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MorahLaura

posted July 4, 2009 at 11:53 am


A good source for quick meal prep:
http://thescramble.com/ The Six O’Clock Scramble.
They email you a week’s worth of recipes with shopping lists each week, and they are almost all kosherizable or vegetarian. I subscribed for 3 months and really loved it, but found I was the only one eating many of the recipes (I have very picky eaters). Several of the recipes we all liked, however, are now in our monthly rotation. They really are 30 minutes from “What are we going to have??” to eating, if you keep the ingredients stocked up. We used the shopping lists to prepare weekly Peapod orders, which made it even easier.
Oh, yeah there’s another one: Peapod your Stop n Shop groceries! They take “scrip” and it’s just so convenient. Saved me while I was pregnant and tending a newborn.



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MorahLaura

posted July 4, 2009 at 11:57 am


PS: I am thrilled to hear you’re back teaching at Schechter. Mazal tov on the opportunity.



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Miriam

posted July 13, 2009 at 4:20 pm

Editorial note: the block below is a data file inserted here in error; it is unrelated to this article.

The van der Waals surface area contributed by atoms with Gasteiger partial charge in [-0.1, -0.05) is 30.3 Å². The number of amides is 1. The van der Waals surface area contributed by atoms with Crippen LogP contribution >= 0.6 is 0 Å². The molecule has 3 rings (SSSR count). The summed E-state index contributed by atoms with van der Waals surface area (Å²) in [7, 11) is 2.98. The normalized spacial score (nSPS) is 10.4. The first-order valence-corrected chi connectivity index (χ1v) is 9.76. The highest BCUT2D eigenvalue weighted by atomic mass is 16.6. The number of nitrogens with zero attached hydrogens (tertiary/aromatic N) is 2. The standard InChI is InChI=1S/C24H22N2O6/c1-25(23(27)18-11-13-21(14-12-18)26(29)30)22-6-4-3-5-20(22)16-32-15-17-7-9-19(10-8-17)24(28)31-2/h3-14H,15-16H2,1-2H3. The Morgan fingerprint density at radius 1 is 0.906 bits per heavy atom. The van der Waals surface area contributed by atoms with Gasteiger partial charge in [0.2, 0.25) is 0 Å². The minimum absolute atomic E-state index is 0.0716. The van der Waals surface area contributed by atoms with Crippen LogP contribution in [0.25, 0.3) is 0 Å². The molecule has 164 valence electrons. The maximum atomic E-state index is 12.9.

To make the transition as seemless as possible you should encourage your mother, Judy, to come up for the first Shabbatot for long weekends and encourage her to make all of her delicious specialties.This will make the whole family happy and glad that you have a full time job!
On the laundry front-Each of you must have their own basket which follows them fron dirty clothes to washer, dryer/line and then folding and putting away. It eliminates sorting, encourages individual responsibilty for one’s laundry and is huge time saver.



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homeshuling

posted July 13, 2009 at 11:34 pm


I think you should cc my mom on the suggestion!



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Frume Sarah

posted August 20, 2009 at 1:12 am


If you figure it out…let me know. I just plain suck at this part. We have a housekeeper come in once a week to make certain that we don’t drown in laundry. The only bed that gets made daily is mine. We have two sitters who jobshare and they do much of the meal prep. But with my picky eaters, it’s a lot of pasta and mac and cheese.
Shabbat happens at my folks’ b/c I just can’t be mommy and rabbi on a Friday night. My husband’s commute prevents him from EVER being home with us for dinner.
Not ideal…
I think my kids will have a lot of material to cover with their therapists.